Installing carbon monoxide alarms in your building can alert you when the levels of carbon monoxide get too high. As a mandatory precaution, you should only place your generator outdoors or in a well-ventilated area.
Place Your Generator Safely Outdoors
The most daunting part about a generator is finding a safe place where to put it. You should always place your generator away from any doors, windows or vents that may let any harmful CO inside your home. In addition, you should also place your generator at least 20 feet away from any buildings around you.
Although. even when you place it at least 20 feet away, there is a very slim chance that CO could creep into your home/workspace through areas such as doors, windows or vents so make sure that you have an alarm installed as we previously spoke about.
You also run the risk of electrocution if your generator gets wet so keep it under an open canopy-like structure where you can operate it safely. That being said, you should never use a generator in wet or rainy conditions that could affect your generator.
Always make sure when you touch your generator that you are dry and your hands aren’t wet as it could potentially damage it.
Before you start to refuel your generator, you should turn it off and let it cool down first. If you accidentally spill fuel such as gasoline on engine parts while it is hot could suddenly ignite starting a fire that could harm you and/or your property.
You should always keep your generator fuel in a safe environment that is away from living spaces such as a locked shed or any other different protected area that can’t be reached by the everyday person.
If you are struggling to know which fuel to use for your generator then you should check the guidelines beforehand given to you when you first purchased your power generator to know what fuel is correct as you could damage your generator by putting in the wrong fuel.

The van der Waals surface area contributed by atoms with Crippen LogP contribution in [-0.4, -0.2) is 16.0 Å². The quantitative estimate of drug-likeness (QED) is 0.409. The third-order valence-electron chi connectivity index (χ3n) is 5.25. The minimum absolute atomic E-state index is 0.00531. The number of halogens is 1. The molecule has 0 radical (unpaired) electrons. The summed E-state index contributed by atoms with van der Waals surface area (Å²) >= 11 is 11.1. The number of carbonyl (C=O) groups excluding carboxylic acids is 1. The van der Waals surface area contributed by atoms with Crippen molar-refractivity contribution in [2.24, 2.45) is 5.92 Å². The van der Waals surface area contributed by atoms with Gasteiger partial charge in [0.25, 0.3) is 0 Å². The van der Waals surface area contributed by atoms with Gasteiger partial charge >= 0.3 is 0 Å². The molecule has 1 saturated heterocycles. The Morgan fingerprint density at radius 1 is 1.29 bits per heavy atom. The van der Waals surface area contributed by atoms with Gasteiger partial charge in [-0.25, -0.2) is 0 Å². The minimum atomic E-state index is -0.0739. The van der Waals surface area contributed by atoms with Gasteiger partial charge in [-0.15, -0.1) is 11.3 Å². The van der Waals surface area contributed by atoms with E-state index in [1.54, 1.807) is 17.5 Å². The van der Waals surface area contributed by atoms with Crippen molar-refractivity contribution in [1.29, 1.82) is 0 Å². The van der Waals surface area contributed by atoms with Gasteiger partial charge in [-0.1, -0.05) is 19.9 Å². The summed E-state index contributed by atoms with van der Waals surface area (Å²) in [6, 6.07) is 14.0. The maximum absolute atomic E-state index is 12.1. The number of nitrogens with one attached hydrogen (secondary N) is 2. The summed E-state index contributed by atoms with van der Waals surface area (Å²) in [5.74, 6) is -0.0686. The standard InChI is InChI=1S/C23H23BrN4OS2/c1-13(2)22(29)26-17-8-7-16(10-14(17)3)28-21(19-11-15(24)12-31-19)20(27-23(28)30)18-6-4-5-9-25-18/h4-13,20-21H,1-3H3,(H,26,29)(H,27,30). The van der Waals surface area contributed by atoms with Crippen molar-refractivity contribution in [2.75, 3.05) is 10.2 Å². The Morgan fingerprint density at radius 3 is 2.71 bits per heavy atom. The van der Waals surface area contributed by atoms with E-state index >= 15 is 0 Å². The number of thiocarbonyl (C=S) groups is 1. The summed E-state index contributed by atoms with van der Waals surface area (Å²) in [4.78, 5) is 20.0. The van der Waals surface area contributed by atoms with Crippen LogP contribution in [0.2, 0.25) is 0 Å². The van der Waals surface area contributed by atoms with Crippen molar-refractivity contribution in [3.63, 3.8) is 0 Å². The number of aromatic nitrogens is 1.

Connecting Your Generator The Right Way
The appliances that you require to be powered – plug directly into your generator. If you don’t want to do this for a particular reason then you can use a heavy-duty extension cord that can successfully power your appliances.
You should never attempt to power your home wiring by inserting your generator into a wall outlet. This is also known as ‘back feeding’. Back feeding is prone to potentially hazardous situations such as electrocution which can seriously hurt an individual or in some cases be fatal.
If you are looking to hire a power generator for any potential power cuts that may occur in your home or commercial property then contact our sales team today who will be able to advise you on the next best steps given your current situation.
Jack is the owner of Pleavin Power which was founded in 2017. He has worked in the power industry for over a decade and has an extreme focus on providing a quality service to clients across the UK. This has led Pleavin Power to becoming the market leader in the Critical, Prime & Standby Power markets.